There are more than 200 forms of arthritis, the most common of which can be organised into the following categories:
Inflammatory Arthritis (including Rheumatoid Arthritis and Psoriatic Arthritis)
Connective Tissue Disease (including Systemic Lupus Erythematosis, Myositis and Vasculitis)
Polymyalgia Rheumatica and Temporal Arteritis.
Gout and Pseudogout
If you have a diagnosis of one of the first four above, you may be offered Occupational or Physiotherapy as part of your treatment. Managing osteoarthritis on an ongoing basis is best done by your GP, not the rheumatology team.
The Versus arthritis website is a good starting point for information on all conditions. Click the link to find our more.
The other tabs on Harrogate Health Hub may be used for specific Joint exercises as advised by your clinician.
A general exercise programme is suggested for all Rheumatology conditions as this can help relieve stiffness and joint pains. The link below is one suitable for most conditions but if you have any concerns, discuss these with your healthcare professional before taking part in any new activity.
Acute back painAcute back pain can come on suddenly, or over time and can range from a mild pain or ache to quite severe pain, which can be extremely distressing and can sometimes stop you carrying out your everyday activities. It is often difficult to identify why your back is painful as the pain can come from joints, muscles or nerves being inflammed, stretched or compressed. It can often be caused by lifting or moving awkwardly. However, more often than not, acute back pain comes on without any specific injury to your back. You may experience: Back pain Muscle spasm Stiffness Leg pain (sciatica) Watch the video above to find out how to help with this. For most cases of back pain, X-ray and scans are of little benefit.
Chronic Back PainChronic back pain refers to pain that has not gone away after three months. Like acute back pain, it is usually caused by a strain or a sprain in the back - but the pain and distress can last for much longer and it can have a big impact on your day-to-day life. Chronic back pain can range from a mild pain or ache, to a more severe pain. This can depend on a variety of things, such as how happy you are at home or at work, if you are prone to depression or if you have had back pain before. Chronic back pain usually requires treatment such as medication or physiotherapy. In most cases though, your back will heal itself. It is important that you keep active and continue as normal, but if your pain is severe and persistent then you should seek medical advice for diagnosis and the appropriate treatment.
SciaticaSciatica is a pain that travels down from your lower back or buttock, to your foot. It usually happens when the jelly within the discs that separate the bones of your spine (vertebrae) pushes out of the disc and irritates the sciatic nerve. Swollen muscles, joints or ligaments can also irritate the nerve causing sciatica. The sciatic nerve runs down through the back, into the buttock, down the back of the leg and round to the outside of the lower leg and foot. When the nerve gets compressed or irritated, the brain interprets the pain as coming from the buttock or leg instead of the back, where the problem actually is. The pain is often a severe shooting pain, sometimes accompanied with pins and needles or numbness. You should seek urgent medical attention if you experience any of the following: - loss of control of your bladder or bowel - numbness around your saddle (genital) area - problems with the coordination of your steps when walking Sciatica can usually be helped with exercise. If the pain is too severe to exercise, speak to your GP about medication you could take for a short time to allow you to exercise. When you're ready, try to exercise class on the back pain webpage.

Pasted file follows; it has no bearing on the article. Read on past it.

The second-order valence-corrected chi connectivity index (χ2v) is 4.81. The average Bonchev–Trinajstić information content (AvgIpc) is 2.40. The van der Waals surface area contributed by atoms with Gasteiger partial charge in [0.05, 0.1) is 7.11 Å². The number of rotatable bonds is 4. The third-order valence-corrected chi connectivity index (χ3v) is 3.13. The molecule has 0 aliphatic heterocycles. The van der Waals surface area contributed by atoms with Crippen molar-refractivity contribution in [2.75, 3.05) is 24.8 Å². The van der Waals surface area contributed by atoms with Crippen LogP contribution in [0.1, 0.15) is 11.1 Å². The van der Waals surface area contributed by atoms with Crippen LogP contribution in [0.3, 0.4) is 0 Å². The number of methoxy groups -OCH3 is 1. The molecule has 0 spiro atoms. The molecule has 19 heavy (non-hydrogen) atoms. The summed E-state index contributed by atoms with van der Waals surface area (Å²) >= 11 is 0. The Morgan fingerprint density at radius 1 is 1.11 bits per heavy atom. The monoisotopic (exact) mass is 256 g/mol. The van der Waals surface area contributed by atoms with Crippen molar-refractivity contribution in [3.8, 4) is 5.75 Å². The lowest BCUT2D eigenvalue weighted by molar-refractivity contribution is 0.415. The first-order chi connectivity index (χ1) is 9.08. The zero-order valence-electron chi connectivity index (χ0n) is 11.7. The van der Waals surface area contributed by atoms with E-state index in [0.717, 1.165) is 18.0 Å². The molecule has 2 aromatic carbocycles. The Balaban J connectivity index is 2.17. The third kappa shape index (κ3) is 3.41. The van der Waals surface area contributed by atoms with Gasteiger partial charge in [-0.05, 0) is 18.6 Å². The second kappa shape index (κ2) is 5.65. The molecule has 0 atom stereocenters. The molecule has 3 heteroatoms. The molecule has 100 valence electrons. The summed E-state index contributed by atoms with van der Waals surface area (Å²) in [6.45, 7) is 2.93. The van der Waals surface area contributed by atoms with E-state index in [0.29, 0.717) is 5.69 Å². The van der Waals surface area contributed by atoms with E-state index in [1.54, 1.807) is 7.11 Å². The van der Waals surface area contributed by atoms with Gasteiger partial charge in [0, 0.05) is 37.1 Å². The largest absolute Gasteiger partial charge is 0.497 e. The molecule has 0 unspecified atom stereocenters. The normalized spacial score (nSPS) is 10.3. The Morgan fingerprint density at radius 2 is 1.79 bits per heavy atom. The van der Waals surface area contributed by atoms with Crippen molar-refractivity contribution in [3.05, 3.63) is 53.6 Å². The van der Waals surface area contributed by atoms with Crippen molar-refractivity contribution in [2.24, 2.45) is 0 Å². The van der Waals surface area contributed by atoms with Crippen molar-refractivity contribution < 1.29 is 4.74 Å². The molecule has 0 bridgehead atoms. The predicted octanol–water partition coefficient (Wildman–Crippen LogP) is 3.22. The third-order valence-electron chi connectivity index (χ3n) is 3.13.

Spinal StenosisDownload an information pack here For more information, see the Versus Arthritis website here
This App has been created by the Rheumatology Service at Whipps Cross University Hospital to provide instant access to medical information, exercises and assessments to help you manage your spondyloarthritis (SpA)
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is a new exercise application specifically designed for people with Ankylosing Spondylitis (AS). It has been created by physiotherapists working with NASS and the exercise therapists and doctors who treat military personnel with AS at Headley Court. It uses the most up-to-date knowledge from the fields of physiotherapy and sports medicine.
Android version coming soon.
Disease Activity Score (DAS) is an assessment used by clinicians to measure rheumatoid arthritis (RA) disease activity, to determine whether the signs and symptoms have reduced or stopped, and if treatment needs to be adjusted.
This free health app from the National Rheumatoid Arthritis Society (NRAS) is designed to help you stay one step ahead of your RA.
An app developed by the hand team at Chelsea and Warminster hospitals to improve the quality and care of hand therapy patients.
Created with young people for young people, Arthritis Tracker lets you rate your symptoms in seconds and see a simple summary of your recent pain, sore joints, medication side effects, energy levels, activity, sleep and emotions.
RheumaBuddy supports you in your everyday life with Rheumatoid Arthritis (RA). It has been co-created together with hundreds of patients and leading Rheumatologists.